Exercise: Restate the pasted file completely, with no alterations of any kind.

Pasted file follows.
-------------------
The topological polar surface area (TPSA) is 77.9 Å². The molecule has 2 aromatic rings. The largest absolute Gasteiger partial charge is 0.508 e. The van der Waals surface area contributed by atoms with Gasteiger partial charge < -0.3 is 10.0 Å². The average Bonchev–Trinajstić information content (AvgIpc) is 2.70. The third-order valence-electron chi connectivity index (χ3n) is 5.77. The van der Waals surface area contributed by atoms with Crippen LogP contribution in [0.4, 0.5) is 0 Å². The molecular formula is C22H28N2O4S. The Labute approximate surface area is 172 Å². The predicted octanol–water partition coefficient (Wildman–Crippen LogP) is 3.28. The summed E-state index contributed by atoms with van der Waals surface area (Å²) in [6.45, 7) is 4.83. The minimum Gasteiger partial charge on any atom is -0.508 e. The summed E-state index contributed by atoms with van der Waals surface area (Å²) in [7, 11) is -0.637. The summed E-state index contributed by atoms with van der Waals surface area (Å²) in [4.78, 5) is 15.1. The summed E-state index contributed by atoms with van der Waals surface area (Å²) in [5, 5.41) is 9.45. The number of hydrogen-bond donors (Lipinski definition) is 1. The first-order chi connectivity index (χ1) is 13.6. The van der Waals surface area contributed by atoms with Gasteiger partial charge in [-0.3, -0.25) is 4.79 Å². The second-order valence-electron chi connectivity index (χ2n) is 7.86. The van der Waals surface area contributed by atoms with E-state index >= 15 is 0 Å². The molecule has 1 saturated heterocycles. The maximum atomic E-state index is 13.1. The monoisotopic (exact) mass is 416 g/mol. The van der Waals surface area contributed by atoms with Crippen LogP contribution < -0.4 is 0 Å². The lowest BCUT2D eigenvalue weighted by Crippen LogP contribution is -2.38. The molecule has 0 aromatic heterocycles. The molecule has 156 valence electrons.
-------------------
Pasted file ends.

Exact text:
The topological polar surface area (TPSA) is 77.9 Å². The molecule has 2 aromatic rings. The largest absolute Gasteiger partial charge is 0.508 e. The van der Waals surface area contributed by atoms with Gasteiger partial charge < -0.3 is 10.0 Å². The average Bonchev–Trinajstić information content (AvgIpc) is 2.70. The third-order valence-electron chi connectivity index (χ3n) is 5.77. The van der Waals surface area contributed by atoms with Crippen LogP contribution in [0.4, 0.5) is 0 Å². The molecular formula is C22H28N2O4S. The Labute approximate surface area is 172 Å². The predicted octanol–water partition coefficient (Wildman–Crippen LogP) is 3.28. The summed E-state index contributed by atoms with van der Waals surface area (Å²) in [6.45, 7) is 4.83. The minimum Gasteiger partial charge on any atom is -0.508 e. The summed E-state index contributed by atoms with van der Waals surface area (Å²) in [7, 11) is -0.637. The summed E-state index contributed by atoms with van der Waals surface area (Å²) in [4.78, 5) is 15.1. The summed E-state index contributed by atoms with van der Waals surface area (Å²) in [5, 5.41) is 9.45. The number of hydrogen-bond donors (Lipinski definition) is 1. The first-order chi connectivity index (χ1) is 13.6. The van der Waals surface area contributed by atoms with Gasteiger partial charge in [-0.3, -0.25) is 4.79 Å². The second-order valence-electron chi connectivity index (χ2n) is 7.86. The van der Waals surface area contributed by atoms with E-state index >= 15 is 0 Å². The molecule has 1 saturated heterocycles. The maximum atomic E-state index is 13.1. The monoisotopic (exact) mass is 416 g/mol. The van der Waals surface area contributed by atoms with Crippen LogP contribution < -0.4 is 0 Å². The lowest BCUT2D eigenvalue weighted by Crippen LogP contribution is -2.38. The molecule has 0 aromatic heterocycles. The molecule has 156 valence electrons.